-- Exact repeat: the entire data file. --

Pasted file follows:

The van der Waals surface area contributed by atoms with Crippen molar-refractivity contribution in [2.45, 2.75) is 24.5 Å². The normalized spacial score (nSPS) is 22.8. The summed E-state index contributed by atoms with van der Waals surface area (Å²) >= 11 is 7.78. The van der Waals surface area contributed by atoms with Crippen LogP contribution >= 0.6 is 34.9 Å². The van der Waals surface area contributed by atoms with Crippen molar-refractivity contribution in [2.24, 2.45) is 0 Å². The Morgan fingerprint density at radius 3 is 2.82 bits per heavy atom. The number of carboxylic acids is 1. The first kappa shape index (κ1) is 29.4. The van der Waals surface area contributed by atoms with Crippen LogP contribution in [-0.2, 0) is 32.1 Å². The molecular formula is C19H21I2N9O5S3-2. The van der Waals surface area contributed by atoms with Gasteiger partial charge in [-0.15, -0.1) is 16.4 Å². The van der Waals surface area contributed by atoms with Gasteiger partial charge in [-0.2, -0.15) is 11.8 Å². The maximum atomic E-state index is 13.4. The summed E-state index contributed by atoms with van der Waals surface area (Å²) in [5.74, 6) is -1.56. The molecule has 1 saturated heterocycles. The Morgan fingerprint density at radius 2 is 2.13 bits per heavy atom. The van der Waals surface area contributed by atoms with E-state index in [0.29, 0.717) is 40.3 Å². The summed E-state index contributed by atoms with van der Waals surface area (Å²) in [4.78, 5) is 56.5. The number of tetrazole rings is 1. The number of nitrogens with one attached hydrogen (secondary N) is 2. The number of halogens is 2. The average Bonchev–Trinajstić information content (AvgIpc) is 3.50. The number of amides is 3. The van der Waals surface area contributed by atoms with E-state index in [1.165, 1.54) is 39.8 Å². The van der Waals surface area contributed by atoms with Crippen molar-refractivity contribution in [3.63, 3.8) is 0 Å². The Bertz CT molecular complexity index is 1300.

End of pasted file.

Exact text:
The van der Waals surface area contributed by atoms with Crippen molar-refractivity contribution in [2.45, 2.75) is 24.5 Å². The normalized spacial score (nSPS) is 22.8. The summed E-state index contributed by atoms with van der Waals surface area (Å²) >= 11 is 7.78. The van der Waals surface area contributed by atoms with Crippen LogP contribution >= 0.6 is 34.9 Å². The van der Waals surface area contributed by atoms with Crippen molar-refractivity contribution in [2.24, 2.45) is 0 Å². The Morgan fingerprint density at radius 3 is 2.82 bits per heavy atom. The number of carboxylic acids is 1. The first kappa shape index (κ1) is 29.4. The van der Waals surface area contributed by atoms with Crippen LogP contribution in [-0.2, 0) is 32.1 Å². The molecular formula is C19H21I2N9O5S3-2. The van der Waals surface area contributed by atoms with Gasteiger partial charge in [-0.15, -0.1) is 16.4 Å². The van der Waals surface area contributed by atoms with Gasteiger partial charge in [-0.2, -0.15) is 11.8 Å². The maximum atomic E-state index is 13.4. The summed E-state index contributed by atoms with van der Waals surface area (Å²) in [5.74, 6) is -1.56. The molecule has 1 saturated heterocycles. The Morgan fingerprint density at radius 2 is 2.13 bits per heavy atom. The van der Waals surface area contributed by atoms with E-state index in [0.29, 0.717) is 40.3 Å². The summed E-state index contributed by atoms with van der Waals surface area (Å²) in [4.78, 5) is 56.5. The number of tetrazole rings is 1. The number of nitrogens with one attached hydrogen (secondary N) is 2. The number of halogens is 2. The average Bonchev–Trinajstić information content (AvgIpc) is 3.50. The number of amides is 3. The van der Waals surface area contributed by atoms with E-state index in [1.165, 1.54) is 39.8 Å². The van der Waals surface area contributed by atoms with Crippen molar-refractivity contribution in [3.63, 3.8) is 0 Å². The Bertz CT molecular complexity index is 1300.